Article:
Niles-Buchanan-Cass Area Road Project Priorities Under Discussion

If you want to have your voice heard regarding which potential road projects in the Niles-Buchanan-Cass corridor are undertaken over the next several years, time will be of the essence this month.

The Niles-Buchanan-Cass Area Transportation Study for 2020 – 2023 issued a call for federal aid eligible road projects and the Southwest Michigan Planning Commission received recommendations from local municipalities and government leaders. With about $2.3-million headed through the pipeline, the commission got total funding requests of almost twice that amount and have to make decisions along the way.

The Niles-Buchanan-Cass Cities Area Transportation Study (NATS) is allocated Federal Surface Transportation Block Grant (STBG) funding to award to road or transit agencies within its boundaries. A Call for Projects is made every three years to the road and transit agencies in NATS to utilize those funds, with the current call for projects designated for the time frame from 2020-to-2023.

Over the next four years NATS will receive approximately $2.3 million in STBG funds, which must be used on federal aid eligible roads or for transit capital projects.

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The Southwest Michigan Planning Commission reports that 15 applications were submitted with a total funding request of approximately $4.1 million. As a result, a project review committee has chosen projects to be recommended for approval at the NATS meeting on January 22, 2019. That review committee was appointed by NATS and is made up of engineers and elected officials.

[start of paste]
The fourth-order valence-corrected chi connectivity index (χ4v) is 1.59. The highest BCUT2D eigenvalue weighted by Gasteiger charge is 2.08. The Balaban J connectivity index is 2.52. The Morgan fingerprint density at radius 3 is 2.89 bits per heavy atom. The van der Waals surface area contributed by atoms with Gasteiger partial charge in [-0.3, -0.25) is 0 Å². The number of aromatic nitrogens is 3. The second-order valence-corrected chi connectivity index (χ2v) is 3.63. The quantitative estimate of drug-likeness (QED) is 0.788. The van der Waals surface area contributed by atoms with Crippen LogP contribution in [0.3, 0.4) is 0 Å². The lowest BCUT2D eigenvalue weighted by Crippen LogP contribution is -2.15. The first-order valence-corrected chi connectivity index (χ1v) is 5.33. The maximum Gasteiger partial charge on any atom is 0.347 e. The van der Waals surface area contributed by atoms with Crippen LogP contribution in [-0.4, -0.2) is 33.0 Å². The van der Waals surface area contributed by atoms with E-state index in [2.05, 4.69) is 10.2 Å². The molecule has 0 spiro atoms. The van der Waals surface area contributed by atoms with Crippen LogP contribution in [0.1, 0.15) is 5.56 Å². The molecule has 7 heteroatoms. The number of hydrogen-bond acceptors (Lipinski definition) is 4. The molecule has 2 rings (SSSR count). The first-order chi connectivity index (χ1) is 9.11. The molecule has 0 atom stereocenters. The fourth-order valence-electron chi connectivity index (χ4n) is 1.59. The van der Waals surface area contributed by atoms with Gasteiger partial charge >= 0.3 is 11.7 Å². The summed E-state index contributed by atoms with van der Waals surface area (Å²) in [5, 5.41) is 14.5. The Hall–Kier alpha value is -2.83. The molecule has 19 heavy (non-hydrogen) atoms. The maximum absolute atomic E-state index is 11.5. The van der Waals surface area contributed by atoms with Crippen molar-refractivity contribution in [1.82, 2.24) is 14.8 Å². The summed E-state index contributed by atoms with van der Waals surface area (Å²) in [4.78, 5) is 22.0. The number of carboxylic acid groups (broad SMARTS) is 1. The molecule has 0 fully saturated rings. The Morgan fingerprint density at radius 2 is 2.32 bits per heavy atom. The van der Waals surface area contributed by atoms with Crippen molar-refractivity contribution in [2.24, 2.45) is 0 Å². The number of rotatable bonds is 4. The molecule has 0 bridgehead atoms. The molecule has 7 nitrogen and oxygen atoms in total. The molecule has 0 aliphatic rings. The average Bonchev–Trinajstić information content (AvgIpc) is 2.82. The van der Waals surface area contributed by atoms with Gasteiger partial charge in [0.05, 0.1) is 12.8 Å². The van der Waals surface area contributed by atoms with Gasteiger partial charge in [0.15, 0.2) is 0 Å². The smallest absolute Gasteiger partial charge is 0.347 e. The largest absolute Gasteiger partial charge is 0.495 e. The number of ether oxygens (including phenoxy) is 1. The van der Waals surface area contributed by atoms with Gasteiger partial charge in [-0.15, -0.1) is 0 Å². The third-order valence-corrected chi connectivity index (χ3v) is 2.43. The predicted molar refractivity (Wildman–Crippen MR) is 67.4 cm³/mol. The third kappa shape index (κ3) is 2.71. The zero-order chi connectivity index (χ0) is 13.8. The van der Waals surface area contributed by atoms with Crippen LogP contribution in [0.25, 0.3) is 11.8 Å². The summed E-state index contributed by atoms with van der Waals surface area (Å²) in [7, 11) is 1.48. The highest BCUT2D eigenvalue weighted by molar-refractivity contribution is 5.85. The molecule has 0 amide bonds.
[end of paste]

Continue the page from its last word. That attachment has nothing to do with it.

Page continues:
Cities and Villages in the study area were allowed to submit requests, including the City of Buchanan, the City of Niles, and the Village of Edwardsburg. Others allowed to submit requests included the Berrien County Road Department which maintains roads for  Buchanan Charter Township, Niles Charter Township, and Bertrand Township which maintains roads for Howard Township, Mason township, Milton Township, and Ontwa Township.

The  Niles Dial A Ride transit system was also eligible to submit requests for funding in the cycle.

The NATS Policy committee approved a scoring system for projects which included the following criteria:

  • Road condition
  • Traffic volume
  • The expected useful life of the project
  • Bicycle or pedestrian accommodation
  • Safety improvements

Points were also awarded for local agencies planning process including if the agency has an asset management plan and if they are coordinating road work with sewer, water or utility work.

The Southwest Michigan Planning Commission, which serves as staff to NATS, used the approved scoring system to rank the 15 applications and delivered the results to the project review committee which met on December 18, 2018.